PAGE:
For the second time since April, Westhampton Beach Village Attorney Richard Haefeli has ordered village officials not to release a document that is classified as a public record under the New York State Open Meetings Law.
The Board of Trustees voted unanimously last Thursday, August 1, to table the latest document, a proposal from Village Planner Kyle Collins outlining the scope and cost of updating the village’s master plan. On Monday, Village Clerk-Treasurer Elizabeth Lindtvit said Mr. Haefeli told her she cannot release the proposal because it is an “interoffice memorandum.”
But Camille Jobin-Davis, the assistant director for the New York State Committee on Open Government, said Tuesday that the law requires governing boards to release proposed resolutions that are scheduled to be the subject of discussion prior to or during the meeting. That portion of the law was added as an amendment in 2012, she said.
The proposal in question was on the agenda as a topic of discussion prior to last week’s meeting, and the trustees discussed it briefly before voting to hold it over. Given those facts, Ms. Jobin-Davis said the village has no basis for withholding the document.
Mr. Haefeli argued on Tuesday that the trustees’ decision to table the proposal, which had been listed on the evening’s agenda, does not qualify as a discussion.
“I don’t know what else I can tell you—my opinion is that it is not subject to review at this point,” he said, adding that it would be released after it is discussed at the August 21 work session.
In April, Mr. Haefeli directed former Village Clerk Rebecca Molinaro to withhold a 300-page audit that was also circulated among board members and, again, listed on the agenda. She released a copy to The Press only after Robert Freeman, the executive director of the Department of State Committee on Open Government, stated that the document should be made available. The copy provided to the paper contained about 60 pages of redacted material.
Mr. Collins did not return a call or email seeking comment on his proposal.
Immediately after last week’s meeting, Trustee Charlie Palmer said Mr. Collins’s proposal states it would cost $40,000 and take about nine months for his firm to update the master plan, a document that dictates zoning restrictions. The trustees asked that he provide them with an estimate in June, after repeated requests over the past few years from developer Andrew Mendelson demanding that they amend the code so he can build a grocery store on 4.2 acres he owns along the west side of Old Riverhead Road. His land falls in the B-3 business and I-1 industrial zoning districts, neither of which permits supermarkets.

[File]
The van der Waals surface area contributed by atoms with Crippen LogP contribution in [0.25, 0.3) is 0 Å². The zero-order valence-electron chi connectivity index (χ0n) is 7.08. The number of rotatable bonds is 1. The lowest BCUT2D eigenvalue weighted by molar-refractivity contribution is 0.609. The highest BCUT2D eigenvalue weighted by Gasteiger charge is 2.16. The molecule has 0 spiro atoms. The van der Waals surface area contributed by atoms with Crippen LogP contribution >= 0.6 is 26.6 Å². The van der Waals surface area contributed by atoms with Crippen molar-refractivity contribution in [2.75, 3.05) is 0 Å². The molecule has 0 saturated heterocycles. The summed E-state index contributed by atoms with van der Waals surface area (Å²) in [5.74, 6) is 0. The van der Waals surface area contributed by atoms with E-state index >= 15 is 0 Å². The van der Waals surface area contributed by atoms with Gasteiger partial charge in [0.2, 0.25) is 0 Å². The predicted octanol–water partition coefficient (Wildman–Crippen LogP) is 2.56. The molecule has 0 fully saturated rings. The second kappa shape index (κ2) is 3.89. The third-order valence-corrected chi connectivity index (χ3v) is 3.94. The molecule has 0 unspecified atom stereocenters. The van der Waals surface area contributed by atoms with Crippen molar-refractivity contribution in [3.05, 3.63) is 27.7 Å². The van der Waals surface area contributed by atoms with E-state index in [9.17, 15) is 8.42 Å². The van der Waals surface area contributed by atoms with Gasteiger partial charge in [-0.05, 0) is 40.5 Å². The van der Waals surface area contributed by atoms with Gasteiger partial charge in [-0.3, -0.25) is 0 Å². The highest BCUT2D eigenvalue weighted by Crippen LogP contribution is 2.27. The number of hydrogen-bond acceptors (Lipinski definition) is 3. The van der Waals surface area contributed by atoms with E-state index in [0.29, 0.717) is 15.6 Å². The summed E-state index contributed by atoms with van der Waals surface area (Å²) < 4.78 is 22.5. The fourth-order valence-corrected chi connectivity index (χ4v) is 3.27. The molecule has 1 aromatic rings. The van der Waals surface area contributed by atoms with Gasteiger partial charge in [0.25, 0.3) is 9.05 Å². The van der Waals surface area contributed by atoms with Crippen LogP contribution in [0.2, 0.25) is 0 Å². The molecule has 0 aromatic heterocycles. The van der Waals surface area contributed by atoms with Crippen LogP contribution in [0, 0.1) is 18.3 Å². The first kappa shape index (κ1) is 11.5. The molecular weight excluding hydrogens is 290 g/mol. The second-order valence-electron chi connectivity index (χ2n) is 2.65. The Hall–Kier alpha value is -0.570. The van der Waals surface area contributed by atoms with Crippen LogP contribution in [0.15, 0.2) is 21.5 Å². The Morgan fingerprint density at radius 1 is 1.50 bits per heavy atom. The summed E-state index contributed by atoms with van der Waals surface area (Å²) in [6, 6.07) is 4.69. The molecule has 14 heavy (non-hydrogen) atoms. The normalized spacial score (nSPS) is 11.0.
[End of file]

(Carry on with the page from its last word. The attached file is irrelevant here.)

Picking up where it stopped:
Mr. Mendelson and his attorney, Frank Isler, have requested that the trustees add the words “grocery store” to its definition of the B-3 business zoning district, though Mr. Haefeli has repeatedly said the trustees must instead amend the master plan, a lengthier process that involves ample opportunity for public input. Under New York State Village Law, all land use regulations must be consistent with the master plan, and the current document only recommends the grocery store use in the downtown area of Westhampton Beach.
Trustee Patricia DiBenedetto, who did not attend last Thursday’s meeting since she was out of town, said Mr. Collins’s proposal was dated July 31, meaning that the trustees had little time to digest it before it was added to the next night’s agenda “In all honesty, the trustees did the right thing holding it over,” she said. “It’s a big issue.”
She added, however, that she thinks the document should have been released. “I am shocked with that one,” she said. “I really am.”
Both she and Mr. Palmer, along with Deputy Mayor Ralph Urban, Trustee Hank Tucker and Mayor Conrad Teller have said they had hoped they would have the option of examining the code and consider a possible amendment without the lengthy and expensive process of updating the master plan. They said they have invited Mr. Collins to attend the work session on Wednesday, August 21, at 7 p.m. at village hall to discuss the matter.
Mr. Palmer said after the meeting that he favored the option of holding a public hearing to gather more input from the public on the possibility of amending the code before committing to the process of updating the master plan.
Mr. Teller, Mr. Tucker and Mr. Palmer did not return calls asking their opinion of Mr. Haefeli’s refusal to release the public document.
“Mr. Haefeli is very conservative in some instances, and I can understand why, because the village is involved in a great deal of litigation from other aspects, and sometimes there is a lot of trickle down from these things … ” Mr. Urban said. “I’m not a lawyer, so I tend to follow his counsel, and that is what he is paid to do.”